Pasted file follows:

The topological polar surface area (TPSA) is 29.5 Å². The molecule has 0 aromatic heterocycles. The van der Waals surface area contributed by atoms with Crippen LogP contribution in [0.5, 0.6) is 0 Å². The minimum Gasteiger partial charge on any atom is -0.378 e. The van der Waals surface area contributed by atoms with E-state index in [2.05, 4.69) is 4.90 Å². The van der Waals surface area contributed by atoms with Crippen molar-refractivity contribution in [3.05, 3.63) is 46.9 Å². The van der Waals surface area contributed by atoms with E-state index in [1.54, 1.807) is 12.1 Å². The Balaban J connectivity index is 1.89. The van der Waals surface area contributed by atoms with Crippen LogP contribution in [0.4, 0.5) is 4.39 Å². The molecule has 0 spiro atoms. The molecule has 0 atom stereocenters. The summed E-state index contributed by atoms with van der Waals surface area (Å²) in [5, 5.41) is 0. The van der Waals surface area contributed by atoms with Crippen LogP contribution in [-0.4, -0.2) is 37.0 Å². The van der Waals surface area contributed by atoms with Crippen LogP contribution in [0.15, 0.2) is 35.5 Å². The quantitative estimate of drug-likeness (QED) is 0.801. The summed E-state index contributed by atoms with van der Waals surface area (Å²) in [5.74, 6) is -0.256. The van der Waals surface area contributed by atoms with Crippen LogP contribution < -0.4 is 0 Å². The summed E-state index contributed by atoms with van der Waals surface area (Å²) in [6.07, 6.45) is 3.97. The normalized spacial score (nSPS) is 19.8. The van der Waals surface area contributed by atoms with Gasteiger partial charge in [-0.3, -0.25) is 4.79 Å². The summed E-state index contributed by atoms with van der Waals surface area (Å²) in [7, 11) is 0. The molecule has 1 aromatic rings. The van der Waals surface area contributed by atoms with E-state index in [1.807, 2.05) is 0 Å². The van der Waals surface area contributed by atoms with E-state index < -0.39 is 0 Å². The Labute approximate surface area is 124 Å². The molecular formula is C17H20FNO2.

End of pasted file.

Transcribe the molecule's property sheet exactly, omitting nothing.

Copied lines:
The topological polar surface area (TPSA) is 29.5 Å². The molecule has 0 aromatic heterocycles. The van der Waals surface area contributed by atoms with Crippen LogP contribution in [0.5, 0.6) is 0 Å². The minimum Gasteiger partial charge on any atom is -0.378 e. The van der Waals surface area contributed by atoms with E-state index in [2.05, 4.69) is 4.90 Å². The van der Waals surface area contributed by atoms with Crippen molar-refractivity contribution in [3.05, 3.63) is 46.9 Å². The van der Waals surface area contributed by atoms with E-state index in [1.54, 1.807) is 12.1 Å². The Balaban J connectivity index is 1.89. The van der Waals surface area contributed by atoms with Crippen LogP contribution in [0.4, 0.5) is 4.39 Å². The molecule has 0 spiro atoms. The molecule has 0 atom stereocenters. The summed E-state index contributed by atoms with van der Waals surface area (Å²) in [5, 5.41) is 0. The van der Waals surface area contributed by atoms with Crippen LogP contribution in [-0.4, -0.2) is 37.0 Å². The van der Waals surface area contributed by atoms with Crippen LogP contribution in [0.15, 0.2) is 35.5 Å². The quantitative estimate of drug-likeness (QED) is 0.801. The summed E-state index contributed by atoms with van der Waals surface area (Å²) in [5.74, 6) is -0.256. The van der Waals surface area contributed by atoms with Crippen LogP contribution < -0.4 is 0 Å². The summed E-state index contributed by atoms with van der Waals surface area (Å²) in [6.07, 6.45) is 3.97. The normalized spacial score (nSPS) is 19.8. The van der Waals surface area contributed by atoms with Gasteiger partial charge in [-0.3, -0.25) is 4.79 Å². The summed E-state index contributed by atoms with van der Waals surface area (Å²) in [7, 11) is 0. The molecule has 1 aromatic rings. The van der Waals surface area contributed by atoms with E-state index in [1.807, 2.05) is 0 Å². The van der Waals surface area contributed by atoms with E-state index < -0.39 is 0 Å². The Labute approximate surface area is 124 Å². The molecular formula is C17H20FNO2.